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Ethnic-Chinese Malaysian label keeps 'pop rebels' ablaze

Two decades on, Soundscape Records rocks on in Malaysia, despite COVID-19

The sound and the fury: "We were young and idealistic and wanted to make a difference," says Soundscape Records founder Mak Wai Hoo of the early days of the Chinese Malaysian rock movement that he helped create. (Courtesy of Mak Wai Hoo/Soundscape Records)

KUALA LUMPUR -- In 2001, few understood the importance of "Pop Rebels," the first compilation album released by Kuala Lumpur-based Soundscape Records. But its release was a remarkable event, illuminating a little-known element of the Southeast Asian music scene and establishing an independent record label that would influence Chinese-speaking youth across the region for the following two decades.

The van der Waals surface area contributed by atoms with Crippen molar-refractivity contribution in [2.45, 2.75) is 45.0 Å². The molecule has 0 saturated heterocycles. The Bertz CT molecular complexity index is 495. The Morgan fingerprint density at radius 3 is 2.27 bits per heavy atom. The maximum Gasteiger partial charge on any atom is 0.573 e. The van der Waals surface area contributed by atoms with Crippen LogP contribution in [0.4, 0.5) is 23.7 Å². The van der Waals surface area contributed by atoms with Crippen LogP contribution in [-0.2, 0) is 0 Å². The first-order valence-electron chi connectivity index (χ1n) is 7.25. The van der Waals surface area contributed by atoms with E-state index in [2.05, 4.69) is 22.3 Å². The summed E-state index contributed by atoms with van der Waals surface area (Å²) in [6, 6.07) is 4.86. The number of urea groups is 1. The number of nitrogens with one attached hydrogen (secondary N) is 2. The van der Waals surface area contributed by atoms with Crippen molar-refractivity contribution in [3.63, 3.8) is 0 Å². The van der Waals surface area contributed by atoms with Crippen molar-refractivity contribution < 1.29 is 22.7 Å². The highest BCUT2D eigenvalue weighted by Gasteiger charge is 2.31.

"Pop Rebels" featured bands like Moxuan, Lang Mang, KRMA, RUSH and Mumster, all formed by ethnic-Chinese Malaysian musicians, singing in Cantonese and Mandarin and infusing peculiar Chinese moods into the global tropes of alternative rock. It was a bold and defining move in Malaysia's largely Malay- and English-focused local music industry.

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